The New Zealand Marine Research Foundation played a support role for a much larger project supported by universities and (at the time) the Ministry of Fisheries. For the first time in the southern hemisphere pop-up satellite tags were deployed on large Pacific bluefin tuna. These fish were tagged from recreational charter boats and one commercial hand line vessel fishing around the hoki trawlers working 50 milers off Hokitika and Greymouth. Over the three years 47 fish were tagged ranging in estimated size from 190 to 425 kg. Elapsed time from hookup to release ranged from 15 to 195 minutes (average 74 minutes). Tags remained attached for 13 to 180 days (average 104 days) before releasing and transmitting. Some tags were programmed to remain attached for up to 12 months but the anchor failed or the tags were pulled off by other fish in all cases. There were no clear cases of mortality after tagging, where the fish stopped moving and the tag released but 4 tags did failed to report (9%) some of which may have died.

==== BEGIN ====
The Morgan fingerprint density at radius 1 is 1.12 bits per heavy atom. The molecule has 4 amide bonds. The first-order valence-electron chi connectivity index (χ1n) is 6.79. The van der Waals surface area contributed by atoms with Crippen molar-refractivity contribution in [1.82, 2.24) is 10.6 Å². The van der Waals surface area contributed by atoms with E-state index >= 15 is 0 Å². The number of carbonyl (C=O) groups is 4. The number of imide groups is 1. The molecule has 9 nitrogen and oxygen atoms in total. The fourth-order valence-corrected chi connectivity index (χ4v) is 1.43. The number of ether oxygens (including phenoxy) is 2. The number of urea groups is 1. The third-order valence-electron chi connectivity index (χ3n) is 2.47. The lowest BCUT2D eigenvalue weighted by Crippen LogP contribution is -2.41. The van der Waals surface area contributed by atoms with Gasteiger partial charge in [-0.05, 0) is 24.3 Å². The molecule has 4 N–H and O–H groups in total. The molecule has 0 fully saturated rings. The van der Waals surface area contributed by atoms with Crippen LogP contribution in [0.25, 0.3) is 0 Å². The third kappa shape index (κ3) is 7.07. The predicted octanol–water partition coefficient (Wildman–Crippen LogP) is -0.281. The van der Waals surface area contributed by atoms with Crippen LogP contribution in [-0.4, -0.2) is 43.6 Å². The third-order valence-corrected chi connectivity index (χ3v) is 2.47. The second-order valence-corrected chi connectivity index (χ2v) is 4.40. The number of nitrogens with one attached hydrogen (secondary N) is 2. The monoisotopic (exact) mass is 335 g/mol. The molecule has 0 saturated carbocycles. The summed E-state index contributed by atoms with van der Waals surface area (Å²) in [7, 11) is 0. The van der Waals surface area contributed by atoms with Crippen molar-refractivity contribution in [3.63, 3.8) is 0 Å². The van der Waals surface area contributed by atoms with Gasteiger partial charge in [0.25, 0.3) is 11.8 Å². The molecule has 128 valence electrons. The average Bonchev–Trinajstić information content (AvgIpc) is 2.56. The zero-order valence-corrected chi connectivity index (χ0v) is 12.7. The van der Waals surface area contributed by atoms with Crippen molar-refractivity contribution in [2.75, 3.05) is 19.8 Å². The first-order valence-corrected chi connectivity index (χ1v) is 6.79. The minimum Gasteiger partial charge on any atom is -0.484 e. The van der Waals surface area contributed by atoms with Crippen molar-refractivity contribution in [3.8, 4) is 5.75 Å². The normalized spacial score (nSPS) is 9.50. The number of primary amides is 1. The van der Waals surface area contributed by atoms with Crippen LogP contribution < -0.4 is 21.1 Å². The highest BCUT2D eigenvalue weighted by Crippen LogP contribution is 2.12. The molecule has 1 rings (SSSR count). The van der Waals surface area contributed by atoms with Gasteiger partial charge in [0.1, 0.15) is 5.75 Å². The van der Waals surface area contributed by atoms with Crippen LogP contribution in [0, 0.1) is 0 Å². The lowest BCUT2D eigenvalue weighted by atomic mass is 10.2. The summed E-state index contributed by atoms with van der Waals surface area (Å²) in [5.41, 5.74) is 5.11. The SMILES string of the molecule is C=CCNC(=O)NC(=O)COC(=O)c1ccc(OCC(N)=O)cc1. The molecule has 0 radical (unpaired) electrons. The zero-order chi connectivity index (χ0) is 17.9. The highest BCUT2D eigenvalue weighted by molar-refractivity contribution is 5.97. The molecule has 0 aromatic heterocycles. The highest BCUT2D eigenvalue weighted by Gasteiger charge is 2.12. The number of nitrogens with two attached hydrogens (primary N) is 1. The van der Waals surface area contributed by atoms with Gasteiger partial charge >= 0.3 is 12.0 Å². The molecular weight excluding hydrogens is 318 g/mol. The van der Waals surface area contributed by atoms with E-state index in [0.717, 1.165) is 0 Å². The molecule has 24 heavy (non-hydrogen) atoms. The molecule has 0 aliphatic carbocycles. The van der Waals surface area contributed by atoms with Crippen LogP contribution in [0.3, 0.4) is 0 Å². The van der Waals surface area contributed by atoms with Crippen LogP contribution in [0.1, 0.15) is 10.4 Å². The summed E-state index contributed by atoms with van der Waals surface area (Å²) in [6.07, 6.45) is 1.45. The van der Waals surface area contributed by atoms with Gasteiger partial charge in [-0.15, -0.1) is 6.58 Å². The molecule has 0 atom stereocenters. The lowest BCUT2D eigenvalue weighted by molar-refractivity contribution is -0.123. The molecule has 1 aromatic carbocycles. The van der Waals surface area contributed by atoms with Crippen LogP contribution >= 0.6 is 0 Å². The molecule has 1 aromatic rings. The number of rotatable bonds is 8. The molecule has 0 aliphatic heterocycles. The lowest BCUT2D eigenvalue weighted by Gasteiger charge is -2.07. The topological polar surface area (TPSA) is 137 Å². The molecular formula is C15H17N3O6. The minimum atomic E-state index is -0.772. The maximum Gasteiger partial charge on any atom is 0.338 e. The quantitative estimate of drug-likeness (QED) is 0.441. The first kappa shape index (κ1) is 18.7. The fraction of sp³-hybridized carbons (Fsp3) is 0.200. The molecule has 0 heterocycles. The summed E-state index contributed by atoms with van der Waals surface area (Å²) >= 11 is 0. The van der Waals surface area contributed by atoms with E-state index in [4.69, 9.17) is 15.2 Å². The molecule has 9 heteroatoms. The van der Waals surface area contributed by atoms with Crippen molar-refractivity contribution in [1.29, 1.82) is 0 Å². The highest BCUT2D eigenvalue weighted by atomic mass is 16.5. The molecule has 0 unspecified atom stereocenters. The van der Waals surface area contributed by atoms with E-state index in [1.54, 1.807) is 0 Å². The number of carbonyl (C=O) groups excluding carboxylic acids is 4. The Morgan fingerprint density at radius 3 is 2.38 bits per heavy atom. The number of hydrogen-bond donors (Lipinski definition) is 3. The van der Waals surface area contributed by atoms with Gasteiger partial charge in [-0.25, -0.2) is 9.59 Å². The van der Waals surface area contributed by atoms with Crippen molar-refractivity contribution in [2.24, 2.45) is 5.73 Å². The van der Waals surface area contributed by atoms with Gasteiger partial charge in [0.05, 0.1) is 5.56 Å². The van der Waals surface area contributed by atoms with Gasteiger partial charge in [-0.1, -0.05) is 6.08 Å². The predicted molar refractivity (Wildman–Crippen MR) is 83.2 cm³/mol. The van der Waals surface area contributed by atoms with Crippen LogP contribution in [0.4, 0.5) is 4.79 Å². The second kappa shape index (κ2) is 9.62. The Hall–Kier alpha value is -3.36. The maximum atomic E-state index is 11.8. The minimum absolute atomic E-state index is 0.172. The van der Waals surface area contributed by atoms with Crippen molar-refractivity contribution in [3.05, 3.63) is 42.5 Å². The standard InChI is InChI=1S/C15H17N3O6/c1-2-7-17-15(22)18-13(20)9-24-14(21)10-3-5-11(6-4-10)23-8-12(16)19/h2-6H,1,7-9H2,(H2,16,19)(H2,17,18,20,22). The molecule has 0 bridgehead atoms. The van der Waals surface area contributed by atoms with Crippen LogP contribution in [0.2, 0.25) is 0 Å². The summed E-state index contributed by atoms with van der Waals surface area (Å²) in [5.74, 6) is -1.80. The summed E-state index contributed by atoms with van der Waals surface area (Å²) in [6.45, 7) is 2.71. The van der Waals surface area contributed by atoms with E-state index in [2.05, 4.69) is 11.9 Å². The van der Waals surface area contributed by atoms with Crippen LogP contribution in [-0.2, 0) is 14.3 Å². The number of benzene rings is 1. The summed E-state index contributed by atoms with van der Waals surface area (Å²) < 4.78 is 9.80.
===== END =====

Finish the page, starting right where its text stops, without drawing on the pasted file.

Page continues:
Typically these tuna travel north in September to the Norfolk Ridge, Wanganella Banks or Lord Howe Rise then turned east or west to pass east of New Zealand or down the Tasman sea, moving south during spring. No tuna cross into the North Pacific, where the known spawning ground is. Some fish carrying convention plastic tags were caught a second time in the same West Coast area where they were tagged in following seasons.